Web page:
5. Children born of gamete donors have new rights.

The Uniform Parentage Act doesn’t just address surrogacy; it addresses many different aspects of assisted reproduction technology. Now, any child conceived by assisted reproduction has the right to request identifying information about their biological parent and/or notify their biological parent of their request. Even if the donor is anonymous, the child born of a gamete donation and their parent has the right to access non-identifying medical history.

American Surrogacy is thrilled to help intended parents and gestational carriers in Washington reach their surrogacy dreams under this new surrogacy-friendly legislation. For more information about working with our agency, or to start your surrogacy process today, please call 1-800-875-BABY(2229).

A Year in Review: The Biggest Surrogacy News from 2018

As 2018 comes to an end, it’s always helpful to look back on the last 12 months.  Whether your year included a surrogacy journey or not, you probably had some ups and downs along the way. Reflection can be incredibly helpful before looking to the future.

At American Surrogacy, we take that ideal to heart. While our agency has grown a lot in the years since we were created, we know there is always room for improvement — both for our team and for our intended parents and gestational carriers. We are proud of the journey we took through 2018, and we are even more excited for what 2019 will hold for our agency.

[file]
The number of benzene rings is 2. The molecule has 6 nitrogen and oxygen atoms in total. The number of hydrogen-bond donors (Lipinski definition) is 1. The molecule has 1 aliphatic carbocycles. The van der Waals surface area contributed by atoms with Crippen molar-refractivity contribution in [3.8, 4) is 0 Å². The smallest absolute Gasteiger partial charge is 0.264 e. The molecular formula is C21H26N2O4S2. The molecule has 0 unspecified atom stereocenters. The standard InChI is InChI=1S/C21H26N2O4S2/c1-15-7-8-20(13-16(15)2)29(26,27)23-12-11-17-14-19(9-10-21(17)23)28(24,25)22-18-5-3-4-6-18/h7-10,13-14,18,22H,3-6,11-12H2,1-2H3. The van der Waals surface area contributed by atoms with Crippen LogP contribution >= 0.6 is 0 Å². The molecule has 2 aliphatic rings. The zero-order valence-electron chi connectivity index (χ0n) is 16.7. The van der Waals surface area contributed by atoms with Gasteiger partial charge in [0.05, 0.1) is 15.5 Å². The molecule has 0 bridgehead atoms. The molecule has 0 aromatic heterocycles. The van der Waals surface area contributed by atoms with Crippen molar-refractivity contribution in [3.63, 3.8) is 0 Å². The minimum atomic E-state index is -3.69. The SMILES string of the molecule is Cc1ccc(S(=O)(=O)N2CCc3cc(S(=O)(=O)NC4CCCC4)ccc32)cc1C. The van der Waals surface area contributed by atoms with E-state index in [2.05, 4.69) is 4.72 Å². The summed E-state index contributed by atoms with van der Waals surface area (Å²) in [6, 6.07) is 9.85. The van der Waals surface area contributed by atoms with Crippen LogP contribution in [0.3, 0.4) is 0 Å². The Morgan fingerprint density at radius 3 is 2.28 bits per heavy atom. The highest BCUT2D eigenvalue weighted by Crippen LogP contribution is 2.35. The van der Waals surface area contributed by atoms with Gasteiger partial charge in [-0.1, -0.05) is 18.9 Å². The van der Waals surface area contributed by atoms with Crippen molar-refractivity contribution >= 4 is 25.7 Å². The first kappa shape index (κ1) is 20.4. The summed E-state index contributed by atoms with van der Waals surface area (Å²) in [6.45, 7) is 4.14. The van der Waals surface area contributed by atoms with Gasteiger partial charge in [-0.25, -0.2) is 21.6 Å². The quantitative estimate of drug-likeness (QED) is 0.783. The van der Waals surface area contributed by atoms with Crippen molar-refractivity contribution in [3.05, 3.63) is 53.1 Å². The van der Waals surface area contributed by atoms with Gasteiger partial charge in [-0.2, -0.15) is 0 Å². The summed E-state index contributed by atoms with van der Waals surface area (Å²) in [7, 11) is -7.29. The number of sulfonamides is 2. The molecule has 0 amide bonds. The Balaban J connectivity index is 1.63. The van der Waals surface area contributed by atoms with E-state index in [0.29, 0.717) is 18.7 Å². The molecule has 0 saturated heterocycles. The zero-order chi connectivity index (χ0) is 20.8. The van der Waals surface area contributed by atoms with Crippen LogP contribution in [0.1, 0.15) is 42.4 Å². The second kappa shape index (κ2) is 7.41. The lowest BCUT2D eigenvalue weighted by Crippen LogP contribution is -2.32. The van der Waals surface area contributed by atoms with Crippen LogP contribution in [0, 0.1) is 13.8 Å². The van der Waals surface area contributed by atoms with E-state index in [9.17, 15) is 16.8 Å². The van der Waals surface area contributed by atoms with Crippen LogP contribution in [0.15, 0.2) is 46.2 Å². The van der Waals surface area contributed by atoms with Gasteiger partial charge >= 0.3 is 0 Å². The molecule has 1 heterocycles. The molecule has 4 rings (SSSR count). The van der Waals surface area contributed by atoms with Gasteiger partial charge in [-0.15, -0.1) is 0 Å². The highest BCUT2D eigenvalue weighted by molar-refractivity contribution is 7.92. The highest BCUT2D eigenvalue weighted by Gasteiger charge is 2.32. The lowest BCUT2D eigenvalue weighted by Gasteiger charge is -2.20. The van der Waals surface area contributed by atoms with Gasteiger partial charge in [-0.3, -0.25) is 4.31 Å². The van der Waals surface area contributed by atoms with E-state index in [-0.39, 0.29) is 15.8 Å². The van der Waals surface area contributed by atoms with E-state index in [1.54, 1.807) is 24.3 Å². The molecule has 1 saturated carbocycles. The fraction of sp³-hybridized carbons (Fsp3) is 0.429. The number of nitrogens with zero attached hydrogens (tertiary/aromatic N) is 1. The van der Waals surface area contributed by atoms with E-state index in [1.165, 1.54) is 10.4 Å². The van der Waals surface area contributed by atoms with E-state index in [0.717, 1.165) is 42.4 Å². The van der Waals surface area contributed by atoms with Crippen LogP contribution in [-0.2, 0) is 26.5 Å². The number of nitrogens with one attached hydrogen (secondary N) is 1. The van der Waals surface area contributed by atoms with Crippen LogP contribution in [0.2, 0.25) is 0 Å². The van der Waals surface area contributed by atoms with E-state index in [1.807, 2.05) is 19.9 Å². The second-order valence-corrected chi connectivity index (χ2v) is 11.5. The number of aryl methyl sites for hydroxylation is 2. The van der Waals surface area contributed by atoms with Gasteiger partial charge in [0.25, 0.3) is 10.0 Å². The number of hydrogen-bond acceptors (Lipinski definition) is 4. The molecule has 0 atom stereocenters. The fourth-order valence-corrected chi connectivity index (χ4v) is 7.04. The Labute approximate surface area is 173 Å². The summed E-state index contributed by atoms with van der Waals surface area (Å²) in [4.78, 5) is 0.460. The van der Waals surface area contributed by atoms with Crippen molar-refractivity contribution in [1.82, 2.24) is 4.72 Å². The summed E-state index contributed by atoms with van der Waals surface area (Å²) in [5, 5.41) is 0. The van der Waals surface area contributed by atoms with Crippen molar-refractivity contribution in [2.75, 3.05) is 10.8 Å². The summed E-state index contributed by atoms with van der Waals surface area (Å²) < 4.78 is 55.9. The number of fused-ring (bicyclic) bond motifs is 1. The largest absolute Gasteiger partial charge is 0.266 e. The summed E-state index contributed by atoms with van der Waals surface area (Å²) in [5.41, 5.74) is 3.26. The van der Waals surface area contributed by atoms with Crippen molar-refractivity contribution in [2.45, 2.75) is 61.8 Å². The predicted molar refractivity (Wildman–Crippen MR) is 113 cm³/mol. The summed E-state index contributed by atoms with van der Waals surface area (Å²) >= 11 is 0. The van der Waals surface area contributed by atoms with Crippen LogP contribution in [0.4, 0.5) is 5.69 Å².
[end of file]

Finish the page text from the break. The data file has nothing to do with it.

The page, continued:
As the year winds down, we take a look back at some of the most memorable moments in the surrogacy industry over the last 12 months — just in case you missed them.

At American Surrogacy…

Our surrogacy specialists have been hard at work all year helping intended parents and gestational carriers prepare for the surrogacy process. Since January, they have guided many of our clients through the steps of this journey, from screening to matching to delivery. In fact, we have many gestational carriers and intended parents at different steps in this process as we close out the year.

We are also happy to announce that American Surrogacy helped to bring more babies into the world in 2018 than we did in 2017 — and we are on track to do the same in 2019!

In U.S. Legislation…

This year was a big year in terms of changes in U.S. surrogacy law. While there still remains no federal legislation overseeing this family-building process, a few states have taken important steps to making gestational surrogacy more widely available to those who wish to pursue this path.

The most notable changes in state laws came from one of the states with the most complicated relationship with surrogacy — New Jersey. It was in New Jersey back in 1985 that a traditional surrogate went on to sue for custody of the intended parents’ child in what would be known as the “Baby M.” case. Shortly after, New Jersey laws were put into place banning surrogacy of all kinds. But, this year, legislators now allow for enforceable gestational surrogacy contracts in the state, as long as they meet certain legal requirements.

Other states have also taken steps to make surrogacy more readily available. Starting Jan. 1, intended parents and gestational carriers in Washington will be able to enter into enforceable compensated gestational surrogacy contracts, as per a law signed last March. A New York state task force also issued a recommendation that the state do away with its ban on commercial surrogacy, although no further steps have yet been taken toward this goal.